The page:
Enron, Tyco and Andersen were all back in the news again this spring. Kozlowski was on the stand professing his innocence; the Supreme Court heard Andersen's appeal; and Magnolia Pictures released a big-screen documentary about the Enron scandal. The public and the media seem to have an unquenchable appetite for these scandals. And that isn't good news for the former in-house lawyers of these scandal-plagued companies.
As this month's cover story reveals, the lawyers who worked at these companies have had a tough time getting their careers back on track. Few major firms or large public companies will go near them.
Most of these folks will tell you that they've bounced back. However, you can't help but wonder what could have been had these talented lawyers not been at the wrong company at the wrong time. There is little doubt that their careers were damaged, and that the taint of these scandals will linger with them for years to come. The sad part of the story is that these lawyers weren't anywhere near the action. They were just doing their jobs.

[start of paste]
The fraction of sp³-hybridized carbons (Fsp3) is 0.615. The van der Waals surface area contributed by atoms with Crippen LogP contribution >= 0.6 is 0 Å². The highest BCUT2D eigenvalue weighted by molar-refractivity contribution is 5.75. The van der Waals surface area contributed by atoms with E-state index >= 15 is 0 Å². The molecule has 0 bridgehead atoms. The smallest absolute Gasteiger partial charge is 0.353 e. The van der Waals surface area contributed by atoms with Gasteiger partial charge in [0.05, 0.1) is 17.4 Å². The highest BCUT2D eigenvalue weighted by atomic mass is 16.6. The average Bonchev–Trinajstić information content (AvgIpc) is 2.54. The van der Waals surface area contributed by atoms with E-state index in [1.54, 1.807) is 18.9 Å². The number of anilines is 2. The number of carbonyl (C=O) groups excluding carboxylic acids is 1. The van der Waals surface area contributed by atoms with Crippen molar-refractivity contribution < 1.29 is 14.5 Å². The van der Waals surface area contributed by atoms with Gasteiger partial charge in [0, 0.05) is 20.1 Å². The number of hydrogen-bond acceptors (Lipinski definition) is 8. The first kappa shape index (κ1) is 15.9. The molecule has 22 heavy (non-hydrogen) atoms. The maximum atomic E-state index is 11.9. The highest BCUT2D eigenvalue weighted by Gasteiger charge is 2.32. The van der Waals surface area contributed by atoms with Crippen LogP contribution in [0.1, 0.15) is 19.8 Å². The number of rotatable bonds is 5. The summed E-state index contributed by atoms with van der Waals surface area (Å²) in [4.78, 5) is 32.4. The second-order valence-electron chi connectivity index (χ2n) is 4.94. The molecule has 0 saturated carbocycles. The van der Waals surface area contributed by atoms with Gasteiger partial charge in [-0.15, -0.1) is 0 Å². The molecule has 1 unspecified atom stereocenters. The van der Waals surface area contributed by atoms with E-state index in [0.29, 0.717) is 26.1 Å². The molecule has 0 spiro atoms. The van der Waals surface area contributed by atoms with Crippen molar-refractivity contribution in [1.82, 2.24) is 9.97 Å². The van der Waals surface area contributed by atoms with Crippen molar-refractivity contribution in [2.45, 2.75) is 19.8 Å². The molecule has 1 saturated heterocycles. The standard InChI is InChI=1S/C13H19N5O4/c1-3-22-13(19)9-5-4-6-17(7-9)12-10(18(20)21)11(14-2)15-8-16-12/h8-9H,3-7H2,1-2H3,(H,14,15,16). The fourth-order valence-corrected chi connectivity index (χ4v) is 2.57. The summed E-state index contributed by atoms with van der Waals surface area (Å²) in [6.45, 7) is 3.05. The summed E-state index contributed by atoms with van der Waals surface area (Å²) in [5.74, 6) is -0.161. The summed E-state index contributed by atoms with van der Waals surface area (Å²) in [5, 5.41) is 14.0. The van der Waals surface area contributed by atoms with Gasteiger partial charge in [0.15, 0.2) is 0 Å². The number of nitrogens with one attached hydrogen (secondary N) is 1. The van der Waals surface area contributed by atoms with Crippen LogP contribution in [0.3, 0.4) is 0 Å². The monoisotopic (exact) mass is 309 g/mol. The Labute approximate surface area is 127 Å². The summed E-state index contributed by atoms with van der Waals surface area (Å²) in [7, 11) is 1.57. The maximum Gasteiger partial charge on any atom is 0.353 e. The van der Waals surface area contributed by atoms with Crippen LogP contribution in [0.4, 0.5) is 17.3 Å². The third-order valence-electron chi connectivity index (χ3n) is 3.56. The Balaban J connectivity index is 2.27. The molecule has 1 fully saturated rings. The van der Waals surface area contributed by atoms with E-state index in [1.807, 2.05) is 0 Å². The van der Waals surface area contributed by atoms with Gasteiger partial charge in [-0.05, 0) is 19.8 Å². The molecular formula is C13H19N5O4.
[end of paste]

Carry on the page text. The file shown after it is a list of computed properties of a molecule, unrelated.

Lawyers also were doing their job at Andersen, though government prosecutors didn't see it that way. Prosecutors crucified the once-powerful accounting firm because in-house lawyers handed out routine legal advice. The Supreme Court is currently deciding whether or not to overturn the conviction. If it doesn't, it could have a chilling effect on how in-house lawyers dispatch advice and manage document-retention programs.
It is amazing that the deeds of just a few greedy executives could have such a lasting impact on one profession.